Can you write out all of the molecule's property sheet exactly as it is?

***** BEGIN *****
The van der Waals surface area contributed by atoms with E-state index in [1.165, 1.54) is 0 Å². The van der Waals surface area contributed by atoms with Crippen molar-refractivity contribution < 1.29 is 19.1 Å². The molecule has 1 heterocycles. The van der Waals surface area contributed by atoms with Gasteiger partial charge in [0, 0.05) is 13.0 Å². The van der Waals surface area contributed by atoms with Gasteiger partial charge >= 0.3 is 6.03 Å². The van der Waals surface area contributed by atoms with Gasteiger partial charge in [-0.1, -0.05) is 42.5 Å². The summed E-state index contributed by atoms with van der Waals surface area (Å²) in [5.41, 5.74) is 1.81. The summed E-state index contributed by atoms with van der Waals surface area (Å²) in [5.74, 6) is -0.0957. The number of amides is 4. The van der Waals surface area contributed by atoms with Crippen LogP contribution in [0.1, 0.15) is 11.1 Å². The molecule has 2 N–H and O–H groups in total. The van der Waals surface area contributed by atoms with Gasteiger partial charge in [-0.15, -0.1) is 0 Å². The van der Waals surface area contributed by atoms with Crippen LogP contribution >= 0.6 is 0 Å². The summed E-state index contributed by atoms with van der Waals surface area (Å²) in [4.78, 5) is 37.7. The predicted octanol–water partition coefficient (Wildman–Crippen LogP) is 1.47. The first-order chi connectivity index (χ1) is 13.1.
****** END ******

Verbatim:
The van der Waals surface area contributed by atoms with E-state index in [1.165, 1.54) is 0 Å². The van der Waals surface area contributed by atoms with Crippen molar-refractivity contribution < 1.29 is 19.1 Å². The molecule has 1 heterocycles. The van der Waals surface area contributed by atoms with Gasteiger partial charge in [0, 0.05) is 13.0 Å². The van der Waals surface area contributed by atoms with Gasteiger partial charge >= 0.3 is 6.03 Å². The van der Waals surface area contributed by atoms with Gasteiger partial charge in [-0.1, -0.05) is 42.5 Å². The summed E-state index contributed by atoms with van der Waals surface area (Å²) in [5.41, 5.74) is 1.81. The summed E-state index contributed by atoms with van der Waals surface area (Å²) in [5.74, 6) is -0.0957. The number of amides is 4. The van der Waals surface area contributed by atoms with Crippen LogP contribution in [0.1, 0.15) is 11.1 Å². The molecule has 2 N–H and O–H groups in total. The van der Waals surface area contributed by atoms with Gasteiger partial charge in [-0.15, -0.1) is 0 Å². The van der Waals surface area contributed by atoms with Crippen LogP contribution >= 0.6 is 0 Å². The summed E-state index contributed by atoms with van der Waals surface area (Å²) in [4.78, 5) is 37.7. The predicted octanol–water partition coefficient (Wildman–Crippen LogP) is 1.47. The first-order chi connectivity index (χ1) is 13.1.